Undergraduate Math Conference
Saturday, April 5, 2014
2014 Invited Speaker - Professor Tim Chartier
Tim Chartier is an Associate Professor in the Department of Mathematics and Computer Science at Davidson College. In 2014, he was named the inaugural Mathematical Association of America's Math Ambassador. He is a recipient of a national teaching award from the Mathematical Association of America. Published by Princeton University Press, Tim coauthored Numerical Methods: Design, Analysis, and Computer Implementation of Algorithms with Anne Greenbaum. As a researcher, Tim has worked with both Lawrence Livermore and Los Alamos National Laboratories and his research was recognized with an Alfred P. Sloan Research Fellowship.
He serves on the Editorial Board for Math Horizons, a mathematics magazine of the Mathematical Association of America. He chairs the Advisory Council for the Museum of Mathematics, which opened in 2012 and is the first museum of mathematics in the United States. Tim has been a resource for a variety of media inquiries which includes fielding mathematical questions for the Sports Science program on ESPN. He also writes for the Science blog of the Huffington Post.
Sports ranking March Madness to Twitter Abstract: In the past decade ranking methods have been used for a variety of applications from the web to ecological systems to sports teams. This talk will discuss the Massey and Colley methods, which are two of the six computer ranking methods factored into NCAA College Football's BCS rankings that are used to determine which teams are invited to play in which bowl games. Both methods compute a ranking by solving a linear system of equations and can be applied to a large variety of sports. In this talk, we will introduce the integration of nonuniform weighting for these methods. Further, we will explore challenges in using PageRank, the very successful method of Google for ranking webpages. We will discuss how such methods can produce brackets for the Division I NCAA Men's Basketball Tournament also known as March Madness. Finally, we will discuss recent work that adapts sports ranking methods to social networks such as Twitter.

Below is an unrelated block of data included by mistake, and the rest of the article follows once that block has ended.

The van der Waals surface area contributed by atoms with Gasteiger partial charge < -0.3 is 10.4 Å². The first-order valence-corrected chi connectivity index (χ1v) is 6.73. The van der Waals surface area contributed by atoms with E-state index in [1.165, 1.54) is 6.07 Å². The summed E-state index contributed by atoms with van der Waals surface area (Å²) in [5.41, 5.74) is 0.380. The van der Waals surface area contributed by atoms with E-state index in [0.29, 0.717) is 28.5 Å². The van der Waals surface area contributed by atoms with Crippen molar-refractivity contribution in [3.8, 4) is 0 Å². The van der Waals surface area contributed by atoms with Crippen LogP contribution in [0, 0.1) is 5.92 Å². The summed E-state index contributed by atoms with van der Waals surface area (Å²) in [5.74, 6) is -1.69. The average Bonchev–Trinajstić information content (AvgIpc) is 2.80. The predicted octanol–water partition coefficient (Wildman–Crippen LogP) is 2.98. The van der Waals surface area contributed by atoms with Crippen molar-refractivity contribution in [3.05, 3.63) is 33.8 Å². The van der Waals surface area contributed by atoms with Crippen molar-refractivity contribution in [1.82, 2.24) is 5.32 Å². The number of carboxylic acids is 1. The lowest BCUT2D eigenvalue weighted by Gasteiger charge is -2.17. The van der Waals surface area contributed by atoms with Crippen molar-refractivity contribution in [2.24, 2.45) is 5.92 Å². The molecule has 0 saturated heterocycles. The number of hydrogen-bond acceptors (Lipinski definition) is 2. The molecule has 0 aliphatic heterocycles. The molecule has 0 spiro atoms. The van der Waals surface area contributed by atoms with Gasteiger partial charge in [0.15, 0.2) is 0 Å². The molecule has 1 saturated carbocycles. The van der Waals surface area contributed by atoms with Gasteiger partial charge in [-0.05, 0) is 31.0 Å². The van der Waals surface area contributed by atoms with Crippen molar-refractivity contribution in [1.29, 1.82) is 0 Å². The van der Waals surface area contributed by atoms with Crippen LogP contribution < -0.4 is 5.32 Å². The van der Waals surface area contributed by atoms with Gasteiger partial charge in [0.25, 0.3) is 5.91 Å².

Ayres Hall is home to the UT
Department of Mathematics.
Funding for the Undergraduate Math Conference is provided by NSF grant DMS-0846477 through the MAA Regional Undergraduate Mathematics Conferences program, www.maa.org/RUMC and the
University of Tennessee Mathematics Department.